Dodge Challenger T/A 392 vs. Ford Mustang Shelby GT500 drag race article highlights:
- A Dodge Challenger T/A 392 recently went head-to-head with a Shelby GT500 at South Georgia Motorsport Park’s dragstrip
- The Challenger is slower on paper, but the GT500’s launch control has a noticeable delay
- In the end, though, the Shelby out-dragged Dodge’s muscle car, even with a slow start
Before they’re charged with electric assistance, muscle cars are going out with a bang—and serious speed. And while it’s arguably more of a super sports car, the Shelby GT500 is not just peak Mustang, but peak muscle car. Or at least, one of the peaks, because the Dodge Challenger stands tall, too, and not just in Hellcat form. But can the Challenger T/A 392 summon enough muscle to take down the Shelby GT500 at the dragstrip?
The 2022 Dodge Challenger T/A 392 is old-school cool and fast
|2022 Dodge Challenger T/A 392|
|Curb weight||4274 lbs (automatic, Car and Driver)|
|0-60 mph time||4.2 seconds (automatic, Car and Driver)|
|1/4-mile time and trap speed||12.5 seconds @ 116 mph (automatic, Car and Driver)|
Now, if you look on Dodge’s website, you won’t immediately spot the Challenger T/A 392. But that’s because ‘T/A 392’ isn’t this car’s full name. Technically, it’s the Dodge Challenger R/T Scat Pack Widebody with T/A Package. And there’s a lot to unpack here.
First, the ‘T/A’ part. In the 1970s, the SCCA briefly ran the Trans-American racing series, or ‘Trans Am’ for short. This series gave us homologation icons like the original Mustang Boss 302, Camaro Z/28, and the Challenger T/A. As in, ‘Challenger Trans-Am.’
The 2022 Challenger T/A 392—as in, 392 cubic inches, or 6.4 liters—is an homage to that original. It’s not a homologation race car, but it does have a stain-black hood, roof, and decklid, a functional hood scoop, Mopar cold-air intake, and two Air Catcher intakes built into the headlights. It’s just as powerful as the regular Challenger R/T Scat Pack, but its Hemi V8 makes a truly “raucous bellow,” Car and Driver says.
Also, because it’s a Scat Pack Challenger, the T/A 392 has Brembo brakes, lowered and upgraded suspension, launch control, and line lock. And because it’s a Widebody, it has wider wheels and tires as well as fender flares.
It’s not as retro, but the 2022 Shelby GT500 is even faster on paper
|2022 Ford Mustang Shelby GT500|
|Engine||5.2-liter supercharged V8|
|Transmission||Seven-speed dual-clutch automatic|
|Curb weight||4183 lbs (base)|
4081 lbs (with Carbon Fiber Track Package)
|0-60 mph time||3.4 seconds (street tires, Car and Driver)|
|1/4-mile time and trap speed||11.2 seconds @ 132 mph (street tires, Car and Driver)|
Despite its heritage-heavy stripe package, the 2022 Shelby GT500 isn’t nearly as old-school as the Challenger. And you can’t get it with a manual. But as the table above shows, that’s on purpose.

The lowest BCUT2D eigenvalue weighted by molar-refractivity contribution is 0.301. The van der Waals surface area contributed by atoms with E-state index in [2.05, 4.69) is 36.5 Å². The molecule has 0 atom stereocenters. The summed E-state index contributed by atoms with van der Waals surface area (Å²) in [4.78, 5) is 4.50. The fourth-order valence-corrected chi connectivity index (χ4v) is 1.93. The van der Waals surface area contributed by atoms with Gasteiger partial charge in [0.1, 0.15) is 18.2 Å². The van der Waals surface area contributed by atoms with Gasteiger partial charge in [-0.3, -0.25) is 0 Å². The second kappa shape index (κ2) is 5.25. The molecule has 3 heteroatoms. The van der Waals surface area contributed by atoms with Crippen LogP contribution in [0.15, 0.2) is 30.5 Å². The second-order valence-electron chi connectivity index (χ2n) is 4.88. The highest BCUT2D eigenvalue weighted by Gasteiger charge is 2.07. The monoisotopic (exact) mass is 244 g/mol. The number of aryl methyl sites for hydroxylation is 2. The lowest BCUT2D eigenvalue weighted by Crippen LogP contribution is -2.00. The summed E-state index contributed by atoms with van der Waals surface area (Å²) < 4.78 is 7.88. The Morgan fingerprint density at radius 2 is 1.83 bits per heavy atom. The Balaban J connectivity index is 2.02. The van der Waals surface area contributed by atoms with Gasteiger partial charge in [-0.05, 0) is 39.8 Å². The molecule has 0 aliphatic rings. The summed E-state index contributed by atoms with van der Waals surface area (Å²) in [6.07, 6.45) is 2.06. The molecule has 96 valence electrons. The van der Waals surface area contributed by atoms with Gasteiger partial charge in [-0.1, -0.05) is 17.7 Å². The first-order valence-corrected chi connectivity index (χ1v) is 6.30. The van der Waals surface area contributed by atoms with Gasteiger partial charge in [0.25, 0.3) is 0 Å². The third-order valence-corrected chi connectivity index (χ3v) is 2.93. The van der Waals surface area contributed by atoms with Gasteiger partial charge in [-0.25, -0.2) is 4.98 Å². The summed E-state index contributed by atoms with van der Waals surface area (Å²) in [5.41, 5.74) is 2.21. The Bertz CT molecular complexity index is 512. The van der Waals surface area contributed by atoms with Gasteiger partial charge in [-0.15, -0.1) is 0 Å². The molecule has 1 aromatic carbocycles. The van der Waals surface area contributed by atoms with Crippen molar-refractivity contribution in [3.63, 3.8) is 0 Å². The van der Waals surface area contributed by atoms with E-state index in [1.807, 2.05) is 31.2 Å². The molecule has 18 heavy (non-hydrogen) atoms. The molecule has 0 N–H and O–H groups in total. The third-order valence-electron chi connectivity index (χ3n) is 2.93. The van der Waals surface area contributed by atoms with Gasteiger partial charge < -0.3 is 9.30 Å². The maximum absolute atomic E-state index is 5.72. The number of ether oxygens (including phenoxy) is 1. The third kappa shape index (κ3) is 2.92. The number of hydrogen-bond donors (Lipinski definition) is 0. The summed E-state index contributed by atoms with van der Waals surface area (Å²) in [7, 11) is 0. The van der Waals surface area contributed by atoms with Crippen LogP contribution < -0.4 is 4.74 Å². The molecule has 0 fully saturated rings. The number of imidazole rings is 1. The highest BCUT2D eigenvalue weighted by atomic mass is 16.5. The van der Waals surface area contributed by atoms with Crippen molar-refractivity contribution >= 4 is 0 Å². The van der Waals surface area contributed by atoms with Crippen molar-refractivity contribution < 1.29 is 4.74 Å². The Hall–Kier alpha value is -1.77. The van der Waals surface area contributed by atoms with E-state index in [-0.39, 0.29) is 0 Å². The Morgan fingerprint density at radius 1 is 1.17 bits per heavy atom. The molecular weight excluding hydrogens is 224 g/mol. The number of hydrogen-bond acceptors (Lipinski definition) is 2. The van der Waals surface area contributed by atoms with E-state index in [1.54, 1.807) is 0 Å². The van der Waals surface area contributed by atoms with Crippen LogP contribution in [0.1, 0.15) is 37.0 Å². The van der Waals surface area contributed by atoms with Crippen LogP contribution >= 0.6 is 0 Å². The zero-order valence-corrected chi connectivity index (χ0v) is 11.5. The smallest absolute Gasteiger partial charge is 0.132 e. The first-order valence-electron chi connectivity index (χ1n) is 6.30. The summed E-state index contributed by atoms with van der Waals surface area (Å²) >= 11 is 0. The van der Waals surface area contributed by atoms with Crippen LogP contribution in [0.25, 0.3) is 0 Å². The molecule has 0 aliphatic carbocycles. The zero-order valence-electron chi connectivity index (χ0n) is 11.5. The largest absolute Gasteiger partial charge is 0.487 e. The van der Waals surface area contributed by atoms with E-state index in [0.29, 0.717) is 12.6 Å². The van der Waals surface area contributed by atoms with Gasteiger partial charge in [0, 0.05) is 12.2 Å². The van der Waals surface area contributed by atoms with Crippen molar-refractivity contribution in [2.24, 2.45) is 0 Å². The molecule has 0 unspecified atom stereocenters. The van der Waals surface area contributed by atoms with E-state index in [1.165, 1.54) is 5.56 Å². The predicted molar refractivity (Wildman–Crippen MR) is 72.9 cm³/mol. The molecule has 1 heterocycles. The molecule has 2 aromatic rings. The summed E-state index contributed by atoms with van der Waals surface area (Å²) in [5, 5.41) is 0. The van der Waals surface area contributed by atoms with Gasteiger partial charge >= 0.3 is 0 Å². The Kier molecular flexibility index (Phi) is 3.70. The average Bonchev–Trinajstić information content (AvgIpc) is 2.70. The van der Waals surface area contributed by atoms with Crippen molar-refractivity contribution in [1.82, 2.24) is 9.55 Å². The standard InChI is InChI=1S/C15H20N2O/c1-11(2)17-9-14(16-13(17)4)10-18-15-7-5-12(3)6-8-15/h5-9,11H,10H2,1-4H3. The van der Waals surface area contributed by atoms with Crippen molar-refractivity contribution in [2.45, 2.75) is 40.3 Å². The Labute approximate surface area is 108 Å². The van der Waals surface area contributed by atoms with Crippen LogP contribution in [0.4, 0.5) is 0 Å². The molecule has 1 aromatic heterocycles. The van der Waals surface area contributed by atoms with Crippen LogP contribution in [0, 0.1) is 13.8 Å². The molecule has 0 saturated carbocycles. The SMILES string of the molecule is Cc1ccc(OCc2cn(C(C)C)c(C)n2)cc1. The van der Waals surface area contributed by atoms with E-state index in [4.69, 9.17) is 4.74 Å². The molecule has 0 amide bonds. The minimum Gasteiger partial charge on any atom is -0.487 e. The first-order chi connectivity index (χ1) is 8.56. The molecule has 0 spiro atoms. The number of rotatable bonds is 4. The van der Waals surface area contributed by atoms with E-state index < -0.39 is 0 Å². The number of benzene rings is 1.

Officially the most powerful road car Ford’s ever made, the Shelby GT500 can humble full-on supercars in a straight line. And that’s without the Carbon Fiber Track Package, which cuts curb weight and adds grippier tires wrapped around carbon-fiber wheels. Well, they’re grippier around a racetrack’s curves. Racing between the lights, the standard Michelin Pilot Sport 4S tires are better than the optional Cup 2s, Car and Driver says.
The Shelby GT500 doesn’t just come armed with a powerful engine, though. It has a carbon-fiber driveshaft, Tremec limited-slip differential, Brembo brakes, and adaptive MagneRide magnetorheological dampers. And, like the Challenger T/A 392, it has launch control and line lock.
So, like the Dodge, it’s ready for the dragstrip.
Racing on a prepped dragstrip is different than on a road or track
On paper, a head-to-head between the Dodge Challenger T/A 392 and Shelby GT500 should go to the Ford. But that’s on the street. Launching on a dragstrip is a little different.
Firstly, dragstrips usually have prepped surfaces. That means, rather than plain asphalt or concrete, the dragstrip is coated with a proprietary chemical mixture. The recipe varies from strip to strip, but the goal is to increase grip and therefore traction. Some mixtures are so sticky that people get stuck to them.
Secondly, there’s the line lock feature. This activates the front brakes to keep the car in place while the rear tires do a burnout. But the burnouts aren’t just to show off (though that is a bonus). They warm up the rear tires so they grip the dragstrip better and give you a better launch. And since both the GT500 and Challenger are RWD muscle cars, they need all the rear grip they can get.
However, although Ford calls it ‘launch control,’ the Shelby GT500’s software works slightly differently than the Challenger’s version. While both muscle cars let you hold them in place while their engines rev, the Dodge’s system actually manages power to minimize wheelspin. The Shelby, though, leaves that up to the driver. Also, Car and Driver noticed “a brief but palpable pause” between releasing the brakes and the car launching.
So, maybe the Challenger isn’t quite as outmuscled as it seems on paper.
On an actual dragstrip, which is faster: the Shelby GT500 or the Dodge Challenger T/A 392?
The actual showdown between these two muscle cars took place at South Georgia Motorsports Park. And unfortunately for the Challenger T/A 392, it couldn’t quite keep up with the Shelby GT500, Motor1 reports.
Both cars ran side-by-side in two consecutive ¼-mile drag races. And even with a slow start on the second run, the GT500 smoked the Challenger. The Shelby ran the ¼-mile first in 10.94 seconds and next in 10.97 seconds, while the Challenger needed 12.01 and 12.06 seconds, respectively. Their trap speeds were noticeably different, too: 127.03 and 126.77 mph for the GT500, and 114.38 and 114.17 mph for the Challenger.
Don’t feel too bad for Dodge, though. At least the Challenger is beating the Mustang on the sales floor.
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